Several proposals were considered for the establishment of the prize, including the possibility of giving it to a practitioner.  Yet, in the end, the notion of recognizing academic contributions to our understanding of the complex challenges faced by the region as it attempts to find its niche in the shifting global architecture prevailed. This will be done by granting the award to what is considered to be the best book on Latin American IR and/or foreign policies published in the three previous years in English, French, Portuguese and Spanish. Although some valuable work today is the product of collective research projects whose findings are published in edited volumes, it was decided that, to make the exercise more manageable, the prize would be confined to monographs by one (or more) authors, rather than to collective works.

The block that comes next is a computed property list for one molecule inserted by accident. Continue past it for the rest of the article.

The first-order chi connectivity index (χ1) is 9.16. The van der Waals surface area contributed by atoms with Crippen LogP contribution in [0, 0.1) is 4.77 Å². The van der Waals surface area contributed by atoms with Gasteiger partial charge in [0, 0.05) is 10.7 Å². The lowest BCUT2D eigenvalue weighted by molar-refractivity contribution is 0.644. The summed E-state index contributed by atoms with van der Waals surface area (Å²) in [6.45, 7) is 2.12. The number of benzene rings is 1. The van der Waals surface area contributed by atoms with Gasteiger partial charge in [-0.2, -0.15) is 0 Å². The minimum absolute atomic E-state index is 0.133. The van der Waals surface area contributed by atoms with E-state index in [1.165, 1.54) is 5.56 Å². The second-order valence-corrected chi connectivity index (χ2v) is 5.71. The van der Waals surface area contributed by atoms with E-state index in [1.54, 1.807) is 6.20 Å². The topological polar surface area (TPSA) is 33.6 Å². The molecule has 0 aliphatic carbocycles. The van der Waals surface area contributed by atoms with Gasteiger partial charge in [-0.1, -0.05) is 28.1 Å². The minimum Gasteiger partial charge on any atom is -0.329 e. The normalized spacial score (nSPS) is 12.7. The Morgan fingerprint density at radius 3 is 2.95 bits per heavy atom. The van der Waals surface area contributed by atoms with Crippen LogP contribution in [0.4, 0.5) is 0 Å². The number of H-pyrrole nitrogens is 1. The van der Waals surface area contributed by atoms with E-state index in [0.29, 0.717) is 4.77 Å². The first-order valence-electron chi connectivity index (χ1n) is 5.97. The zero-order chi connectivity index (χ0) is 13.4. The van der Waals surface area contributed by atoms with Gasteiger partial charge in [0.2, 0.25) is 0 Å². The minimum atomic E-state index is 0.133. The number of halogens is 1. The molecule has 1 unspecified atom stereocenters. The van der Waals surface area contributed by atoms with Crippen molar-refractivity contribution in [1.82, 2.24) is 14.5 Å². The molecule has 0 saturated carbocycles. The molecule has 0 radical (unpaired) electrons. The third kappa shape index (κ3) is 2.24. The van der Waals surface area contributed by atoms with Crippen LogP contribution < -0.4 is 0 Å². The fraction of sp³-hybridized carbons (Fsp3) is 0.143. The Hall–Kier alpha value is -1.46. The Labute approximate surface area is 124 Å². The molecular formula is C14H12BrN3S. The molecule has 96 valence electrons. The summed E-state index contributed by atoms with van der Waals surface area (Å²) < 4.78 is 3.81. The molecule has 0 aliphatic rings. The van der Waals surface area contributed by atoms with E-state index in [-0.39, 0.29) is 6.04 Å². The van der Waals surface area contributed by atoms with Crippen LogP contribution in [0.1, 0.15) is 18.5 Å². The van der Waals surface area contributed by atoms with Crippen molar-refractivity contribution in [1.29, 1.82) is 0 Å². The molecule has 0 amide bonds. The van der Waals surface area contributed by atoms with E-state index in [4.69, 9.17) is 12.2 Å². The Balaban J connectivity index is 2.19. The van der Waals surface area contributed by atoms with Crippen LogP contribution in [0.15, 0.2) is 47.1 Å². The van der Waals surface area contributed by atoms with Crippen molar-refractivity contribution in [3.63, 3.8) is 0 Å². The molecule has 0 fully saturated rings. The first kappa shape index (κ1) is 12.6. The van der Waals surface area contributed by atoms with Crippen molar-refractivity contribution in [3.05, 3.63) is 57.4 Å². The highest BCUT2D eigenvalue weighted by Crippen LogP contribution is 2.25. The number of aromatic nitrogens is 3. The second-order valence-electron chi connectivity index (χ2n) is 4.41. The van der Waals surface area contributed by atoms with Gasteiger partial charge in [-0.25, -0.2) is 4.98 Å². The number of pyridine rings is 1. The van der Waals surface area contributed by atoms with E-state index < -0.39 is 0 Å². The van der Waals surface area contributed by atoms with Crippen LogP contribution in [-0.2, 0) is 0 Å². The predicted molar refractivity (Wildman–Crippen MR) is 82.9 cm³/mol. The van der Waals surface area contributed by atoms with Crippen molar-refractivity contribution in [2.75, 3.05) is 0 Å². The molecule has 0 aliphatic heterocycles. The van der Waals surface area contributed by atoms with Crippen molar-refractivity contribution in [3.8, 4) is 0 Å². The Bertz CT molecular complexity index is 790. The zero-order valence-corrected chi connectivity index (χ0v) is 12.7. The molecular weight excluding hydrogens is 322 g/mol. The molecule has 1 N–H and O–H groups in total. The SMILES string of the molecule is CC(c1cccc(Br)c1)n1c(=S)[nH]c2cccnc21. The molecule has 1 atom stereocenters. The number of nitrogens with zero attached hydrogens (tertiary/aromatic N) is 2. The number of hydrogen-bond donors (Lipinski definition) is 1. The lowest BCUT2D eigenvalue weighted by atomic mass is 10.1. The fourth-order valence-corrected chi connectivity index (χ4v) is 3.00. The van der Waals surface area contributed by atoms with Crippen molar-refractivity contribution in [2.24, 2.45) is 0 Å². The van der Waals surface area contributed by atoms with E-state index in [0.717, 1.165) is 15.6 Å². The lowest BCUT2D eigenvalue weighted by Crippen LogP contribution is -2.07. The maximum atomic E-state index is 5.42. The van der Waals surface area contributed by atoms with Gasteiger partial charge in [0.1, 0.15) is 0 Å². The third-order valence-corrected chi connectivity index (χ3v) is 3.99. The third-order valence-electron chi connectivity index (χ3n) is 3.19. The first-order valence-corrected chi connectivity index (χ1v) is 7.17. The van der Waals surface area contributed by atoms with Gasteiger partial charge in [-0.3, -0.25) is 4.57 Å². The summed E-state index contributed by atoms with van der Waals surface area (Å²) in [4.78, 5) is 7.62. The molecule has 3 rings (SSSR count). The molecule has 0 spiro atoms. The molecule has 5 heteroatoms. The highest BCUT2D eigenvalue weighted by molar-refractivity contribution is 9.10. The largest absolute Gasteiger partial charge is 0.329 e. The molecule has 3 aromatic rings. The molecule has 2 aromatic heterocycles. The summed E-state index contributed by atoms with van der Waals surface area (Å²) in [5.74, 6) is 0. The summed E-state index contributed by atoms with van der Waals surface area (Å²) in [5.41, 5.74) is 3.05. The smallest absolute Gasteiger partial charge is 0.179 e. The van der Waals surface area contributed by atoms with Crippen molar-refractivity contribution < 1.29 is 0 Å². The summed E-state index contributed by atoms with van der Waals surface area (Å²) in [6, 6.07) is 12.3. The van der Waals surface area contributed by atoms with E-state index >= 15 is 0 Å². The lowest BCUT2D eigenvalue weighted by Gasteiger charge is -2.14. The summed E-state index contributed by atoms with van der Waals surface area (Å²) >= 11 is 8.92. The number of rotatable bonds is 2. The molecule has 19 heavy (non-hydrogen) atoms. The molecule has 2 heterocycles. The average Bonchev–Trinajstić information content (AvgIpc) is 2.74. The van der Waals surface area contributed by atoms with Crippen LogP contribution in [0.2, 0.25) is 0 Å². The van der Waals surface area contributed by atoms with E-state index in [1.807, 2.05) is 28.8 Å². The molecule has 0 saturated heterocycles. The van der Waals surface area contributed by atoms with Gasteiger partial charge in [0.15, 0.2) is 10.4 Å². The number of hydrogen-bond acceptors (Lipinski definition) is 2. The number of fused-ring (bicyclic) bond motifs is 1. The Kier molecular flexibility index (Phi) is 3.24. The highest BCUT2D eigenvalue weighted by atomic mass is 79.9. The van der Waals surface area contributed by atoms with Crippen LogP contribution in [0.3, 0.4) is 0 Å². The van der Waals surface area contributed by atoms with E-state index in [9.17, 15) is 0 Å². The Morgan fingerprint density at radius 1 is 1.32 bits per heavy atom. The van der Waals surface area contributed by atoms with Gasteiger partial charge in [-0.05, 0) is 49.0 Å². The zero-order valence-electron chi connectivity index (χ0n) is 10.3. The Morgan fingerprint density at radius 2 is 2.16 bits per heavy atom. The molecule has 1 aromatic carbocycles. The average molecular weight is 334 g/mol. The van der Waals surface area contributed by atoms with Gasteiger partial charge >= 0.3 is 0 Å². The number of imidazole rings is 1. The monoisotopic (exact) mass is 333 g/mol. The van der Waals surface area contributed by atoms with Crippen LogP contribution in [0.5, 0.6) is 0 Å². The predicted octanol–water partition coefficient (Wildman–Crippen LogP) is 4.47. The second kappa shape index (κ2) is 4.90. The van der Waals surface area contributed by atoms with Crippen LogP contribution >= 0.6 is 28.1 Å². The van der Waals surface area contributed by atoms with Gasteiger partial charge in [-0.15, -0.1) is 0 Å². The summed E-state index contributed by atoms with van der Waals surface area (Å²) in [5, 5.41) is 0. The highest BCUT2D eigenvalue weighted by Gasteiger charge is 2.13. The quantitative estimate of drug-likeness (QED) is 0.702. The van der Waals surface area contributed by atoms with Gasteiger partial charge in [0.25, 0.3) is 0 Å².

The criteria established by LASA for the award were straightforward. The prize should go to works that excel in the originality of the research, the quality of the analysis and the prose and the significance of its contribution to the study of Latin American international relations. It was with these criteria in mind that the jury appointed by LASA president Maria Herminia Tavares de Almeida (formed by Jorge Heine as chair, and Victor Bulmer-Thomas of University College London, Rafael Fernández de Castro of ITAM, Monica Hirst of the Universidad Torcuato di Tella and Julia Sweig from the Council on Foreign Relations) discharged its duties. Given that the award would be given for the first time at LASA 2012, this task acquired special significance.